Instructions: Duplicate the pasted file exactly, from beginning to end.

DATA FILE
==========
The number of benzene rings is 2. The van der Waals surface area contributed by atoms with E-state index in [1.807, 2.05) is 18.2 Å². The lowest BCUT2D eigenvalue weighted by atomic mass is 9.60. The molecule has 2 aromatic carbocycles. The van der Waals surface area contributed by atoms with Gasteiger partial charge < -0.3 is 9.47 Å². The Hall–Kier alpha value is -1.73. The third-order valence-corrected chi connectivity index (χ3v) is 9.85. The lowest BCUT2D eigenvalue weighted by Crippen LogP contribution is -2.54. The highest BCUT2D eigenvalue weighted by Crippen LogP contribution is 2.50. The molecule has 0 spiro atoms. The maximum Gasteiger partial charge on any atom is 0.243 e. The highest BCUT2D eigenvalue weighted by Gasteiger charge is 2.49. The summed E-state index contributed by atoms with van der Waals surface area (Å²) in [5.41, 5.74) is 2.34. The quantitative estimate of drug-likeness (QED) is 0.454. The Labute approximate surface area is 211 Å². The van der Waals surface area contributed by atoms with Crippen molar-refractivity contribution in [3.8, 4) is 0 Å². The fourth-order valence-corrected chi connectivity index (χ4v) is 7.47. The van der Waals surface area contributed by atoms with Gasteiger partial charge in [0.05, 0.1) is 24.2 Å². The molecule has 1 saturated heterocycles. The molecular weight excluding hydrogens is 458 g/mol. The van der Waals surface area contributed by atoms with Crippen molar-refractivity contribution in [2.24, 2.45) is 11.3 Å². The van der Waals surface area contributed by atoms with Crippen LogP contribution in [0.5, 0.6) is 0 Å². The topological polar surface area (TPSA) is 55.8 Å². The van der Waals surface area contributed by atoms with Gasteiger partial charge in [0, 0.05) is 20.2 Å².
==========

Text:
The number of benzene rings is 2. The van der Waals surface area contributed by atoms with E-state index in [1.807, 2.05) is 18.2 Å². The lowest BCUT2D eigenvalue weighted by atomic mass is 9.60. The molecule has 2 aromatic carbocycles. The van der Waals surface area contributed by atoms with Gasteiger partial charge < -0.3 is 9.47 Å². The Hall–Kier alpha value is -1.73. The third-order valence-corrected chi connectivity index (χ3v) is 9.85. The lowest BCUT2D eigenvalue weighted by Crippen LogP contribution is -2.54. The highest BCUT2D eigenvalue weighted by Crippen LogP contribution is 2.50. The molecule has 0 spiro atoms. The maximum Gasteiger partial charge on any atom is 0.243 e. The highest BCUT2D eigenvalue weighted by Gasteiger charge is 2.49. The summed E-state index contributed by atoms with van der Waals surface area (Å²) in [5.41, 5.74) is 2.34. The quantitative estimate of drug-likeness (QED) is 0.454. The Labute approximate surface area is 211 Å². The van der Waals surface area contributed by atoms with Crippen molar-refractivity contribution in [3.8, 4) is 0 Å². The fourth-order valence-corrected chi connectivity index (χ4v) is 7.47. The van der Waals surface area contributed by atoms with Gasteiger partial charge in [0.05, 0.1) is 24.2 Å². The molecule has 1 saturated heterocycles. The molecular weight excluding hydrogens is 458 g/mol. The van der Waals surface area contributed by atoms with Crippen molar-refractivity contribution in [2.24, 2.45) is 11.3 Å². The van der Waals surface area contributed by atoms with Crippen LogP contribution in [0.5, 0.6) is 0 Å². The topological polar surface area (TPSA) is 55.8 Å². The van der Waals surface area contributed by atoms with Gasteiger partial charge in [0, 0.05) is 20.2 Å².